Over Explaining All The Time? Caution: This May Be A Trauma Response!

Now, let's be honest: haven't we all been there? 

You open your inbox to an email with the subject line, "Hey, just checking in on that blog post!". Suddenly, your heart starts pumping as if it's going to squeeze out of your chest. Your mind goes into overdrive – "Oh no, did I forget all about it? Did they think I blew them off? On purpose? What if they think I’m being rude? Or lazy? Or rude and lazy? Should I explain myself?" Before you know it, you've drafted an extremely detailed account of your supremely hectic month (and yes, it’s a supremely hectic email).

This is how over-explaining feels. 

It hits you like a wave, this desperate need to justify yourself, even when a simple "hey, it will be ready in a day!" would have been sufficient. It’s all very chaotic.

Think about Phil Dunphy from Modern Family. Remember his elaborate explanations for, well, almost everything? From buying a giant gumball machine ("But Claire, it's a metaphor for life! Sometimes, you just gotta take a chance and see what pops out!") to accidentally (or maybe not so accidentally) dyeing his hair purple ("Okay, maybe I left the timer on a little too long, but hey, it's a bold new look! Like a grape drank a bottle of wine!"), Phil's justifications left us in splits. But while it can all seem rather hilarious on TV,  in real life, over-explaining can be a sign of something deeper (and much darker).

As I was writing this very blog post (yes, the irony is not lost on me), I fell victim to the classic procrastination cycle. Deadlines loomed, my to-do list mocked me from across the room, and yet, here I was researching 17th-century typography (because that's what happens when you avoid actual writing). When my editor (yes, editors are real, and yes, they deserve sainthood) sent a gentle email inquiry, my fingers flew across the keyboard, composing a symphony of excuses.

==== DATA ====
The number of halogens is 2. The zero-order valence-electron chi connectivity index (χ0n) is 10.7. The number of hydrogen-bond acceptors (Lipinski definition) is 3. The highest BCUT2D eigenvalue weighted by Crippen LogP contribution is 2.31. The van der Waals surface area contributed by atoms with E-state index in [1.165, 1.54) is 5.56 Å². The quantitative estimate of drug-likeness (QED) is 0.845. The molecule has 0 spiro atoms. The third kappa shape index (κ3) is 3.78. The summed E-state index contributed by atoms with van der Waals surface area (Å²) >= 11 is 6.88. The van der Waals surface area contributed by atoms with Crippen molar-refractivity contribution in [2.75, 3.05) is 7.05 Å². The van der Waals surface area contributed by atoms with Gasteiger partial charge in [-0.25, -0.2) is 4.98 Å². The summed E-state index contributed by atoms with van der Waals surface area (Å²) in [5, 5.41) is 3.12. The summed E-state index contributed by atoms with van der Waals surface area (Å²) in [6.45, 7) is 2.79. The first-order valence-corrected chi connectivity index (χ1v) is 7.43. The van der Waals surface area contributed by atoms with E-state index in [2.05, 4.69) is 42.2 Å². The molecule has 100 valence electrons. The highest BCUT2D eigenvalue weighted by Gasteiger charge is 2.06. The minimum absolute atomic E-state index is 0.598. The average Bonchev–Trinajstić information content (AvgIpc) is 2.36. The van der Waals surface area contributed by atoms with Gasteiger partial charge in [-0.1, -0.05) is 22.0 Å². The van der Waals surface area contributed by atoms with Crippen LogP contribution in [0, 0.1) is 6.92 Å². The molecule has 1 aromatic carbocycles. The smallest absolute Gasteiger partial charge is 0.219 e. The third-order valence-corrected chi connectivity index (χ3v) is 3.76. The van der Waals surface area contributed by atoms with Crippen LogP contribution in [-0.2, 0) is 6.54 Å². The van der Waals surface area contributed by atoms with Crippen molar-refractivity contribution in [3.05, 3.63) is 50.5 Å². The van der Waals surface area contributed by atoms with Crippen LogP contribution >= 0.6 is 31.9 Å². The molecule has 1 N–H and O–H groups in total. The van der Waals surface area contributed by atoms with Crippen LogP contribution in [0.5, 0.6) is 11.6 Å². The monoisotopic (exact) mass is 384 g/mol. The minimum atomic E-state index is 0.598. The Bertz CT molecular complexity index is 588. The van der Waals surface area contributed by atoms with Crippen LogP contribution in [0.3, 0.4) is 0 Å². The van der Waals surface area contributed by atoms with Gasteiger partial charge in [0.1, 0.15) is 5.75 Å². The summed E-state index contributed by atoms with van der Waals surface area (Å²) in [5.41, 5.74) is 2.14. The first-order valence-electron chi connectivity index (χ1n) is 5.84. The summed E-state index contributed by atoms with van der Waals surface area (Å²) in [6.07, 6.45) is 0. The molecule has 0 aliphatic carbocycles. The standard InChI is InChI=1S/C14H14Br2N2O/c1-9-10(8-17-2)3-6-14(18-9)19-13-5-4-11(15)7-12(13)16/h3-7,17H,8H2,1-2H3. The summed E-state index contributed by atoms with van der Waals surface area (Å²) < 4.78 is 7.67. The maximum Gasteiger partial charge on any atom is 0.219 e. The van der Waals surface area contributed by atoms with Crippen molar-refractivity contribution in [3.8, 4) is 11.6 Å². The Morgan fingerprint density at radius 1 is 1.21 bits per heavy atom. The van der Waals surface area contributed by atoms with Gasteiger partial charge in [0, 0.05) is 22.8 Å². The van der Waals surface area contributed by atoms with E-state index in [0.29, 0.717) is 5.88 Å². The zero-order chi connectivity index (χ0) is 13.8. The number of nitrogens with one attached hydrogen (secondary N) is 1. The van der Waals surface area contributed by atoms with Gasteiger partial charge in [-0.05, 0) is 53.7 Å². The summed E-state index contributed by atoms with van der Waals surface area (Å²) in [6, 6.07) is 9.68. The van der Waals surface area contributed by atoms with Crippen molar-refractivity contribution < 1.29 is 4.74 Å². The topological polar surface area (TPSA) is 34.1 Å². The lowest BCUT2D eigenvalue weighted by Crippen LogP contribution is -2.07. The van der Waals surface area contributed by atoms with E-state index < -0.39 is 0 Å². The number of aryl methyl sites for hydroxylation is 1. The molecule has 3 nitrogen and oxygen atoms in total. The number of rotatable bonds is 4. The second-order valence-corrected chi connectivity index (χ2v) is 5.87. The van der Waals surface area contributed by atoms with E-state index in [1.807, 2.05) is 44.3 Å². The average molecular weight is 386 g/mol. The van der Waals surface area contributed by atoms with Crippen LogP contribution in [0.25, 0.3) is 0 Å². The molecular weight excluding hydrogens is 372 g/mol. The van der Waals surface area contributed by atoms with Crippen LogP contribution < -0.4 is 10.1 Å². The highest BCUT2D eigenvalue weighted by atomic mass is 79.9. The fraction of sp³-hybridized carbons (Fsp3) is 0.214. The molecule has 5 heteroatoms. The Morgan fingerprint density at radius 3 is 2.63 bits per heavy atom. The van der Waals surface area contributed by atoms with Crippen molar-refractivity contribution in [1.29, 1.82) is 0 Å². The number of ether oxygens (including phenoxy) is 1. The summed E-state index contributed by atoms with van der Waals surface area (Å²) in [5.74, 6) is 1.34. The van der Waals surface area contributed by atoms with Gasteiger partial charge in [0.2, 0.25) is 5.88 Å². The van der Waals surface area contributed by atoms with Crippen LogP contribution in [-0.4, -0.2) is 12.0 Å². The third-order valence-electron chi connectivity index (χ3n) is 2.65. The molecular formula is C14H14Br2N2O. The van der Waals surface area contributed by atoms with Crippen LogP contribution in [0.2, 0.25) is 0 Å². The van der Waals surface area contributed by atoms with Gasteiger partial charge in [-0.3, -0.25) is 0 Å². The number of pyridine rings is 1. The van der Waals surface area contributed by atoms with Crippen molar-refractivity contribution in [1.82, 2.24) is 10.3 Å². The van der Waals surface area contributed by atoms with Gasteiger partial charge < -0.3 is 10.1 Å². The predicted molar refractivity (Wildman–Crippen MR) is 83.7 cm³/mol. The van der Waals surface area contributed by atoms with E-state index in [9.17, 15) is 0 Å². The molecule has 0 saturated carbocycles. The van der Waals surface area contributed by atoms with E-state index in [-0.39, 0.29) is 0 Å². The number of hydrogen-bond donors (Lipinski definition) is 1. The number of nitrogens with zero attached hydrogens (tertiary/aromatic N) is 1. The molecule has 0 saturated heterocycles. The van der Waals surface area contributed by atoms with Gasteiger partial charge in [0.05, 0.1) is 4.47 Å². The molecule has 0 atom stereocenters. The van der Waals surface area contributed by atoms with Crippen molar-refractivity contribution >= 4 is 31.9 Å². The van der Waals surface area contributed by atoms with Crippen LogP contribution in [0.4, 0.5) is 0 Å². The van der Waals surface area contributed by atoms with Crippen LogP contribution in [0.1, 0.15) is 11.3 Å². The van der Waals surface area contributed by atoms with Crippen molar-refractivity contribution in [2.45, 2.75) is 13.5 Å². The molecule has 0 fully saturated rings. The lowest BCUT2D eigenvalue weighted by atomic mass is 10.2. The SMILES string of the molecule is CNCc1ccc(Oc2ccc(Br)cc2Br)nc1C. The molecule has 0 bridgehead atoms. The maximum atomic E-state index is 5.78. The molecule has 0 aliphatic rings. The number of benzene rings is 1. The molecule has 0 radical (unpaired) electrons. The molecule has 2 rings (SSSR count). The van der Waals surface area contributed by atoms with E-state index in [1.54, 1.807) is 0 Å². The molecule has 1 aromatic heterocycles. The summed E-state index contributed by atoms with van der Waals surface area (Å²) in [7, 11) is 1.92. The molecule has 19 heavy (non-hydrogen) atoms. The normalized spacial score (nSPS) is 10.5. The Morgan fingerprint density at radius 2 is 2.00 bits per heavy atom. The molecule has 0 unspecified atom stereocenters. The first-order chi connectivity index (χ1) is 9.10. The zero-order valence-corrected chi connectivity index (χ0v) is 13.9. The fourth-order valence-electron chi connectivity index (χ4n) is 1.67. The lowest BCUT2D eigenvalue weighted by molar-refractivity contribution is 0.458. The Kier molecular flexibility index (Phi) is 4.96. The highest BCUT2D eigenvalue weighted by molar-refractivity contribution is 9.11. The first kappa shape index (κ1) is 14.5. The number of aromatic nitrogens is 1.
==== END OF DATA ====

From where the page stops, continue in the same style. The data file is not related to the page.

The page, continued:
Only after his calming response ("Relax, I know you've been busy!") did I realise something: I felt the overwhelming need to justify myself, even when there was nothing to justify.

So, why do we do this? 

Here's the not-so-fun truth: over-explaining can be a symptom of past anxieties or even trauma. Imagine a childhood where every action required justification, or a situation where over-explaining felt like it was the only way to avoid a negative reaction. These experiences can leave a lasting impact, making you feel the need to constantly explain yourself to regain control, preempt rejection, or prove your worth. People-pleasing tendencies and internalized negativity can also play a role, as you strive for approval and compensate for insecurities. However, over-explaining isn't always rooted in negativity.  Highly conscientious individuals might do it to ensure they meet all expectations, while genuine enthusiasm can lead you to share more than necessary. 

The good news is, there's hope for us chronic over-explainers! Here are some tips to help you ditch the word vomit and express yourself with confidence:

  • Take a beat. Before you launch into a justification marathon, pause and assess the situation. Does this situation truly require a detailed explanation?
  • Focus on the key message. What is the most important thing you want to communicate? Keep it clear and concise. Repeat it till you believe it.
  • Be kind to yourself. You are worthy and capable, even if you don't have all the answers. Now go make the most of it.
Seek help if needed. If over-explaining is significantly impacting your life, consider talking to a therapist to address any underlying anxieties or trauma. That’s the first step.
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Meet the Author

Anagha Anand


Power, impact and efficiency drives Anagha. Her work in the field of mental health spans from her early college days working with individuals who have dealt and are dealing with trauma.

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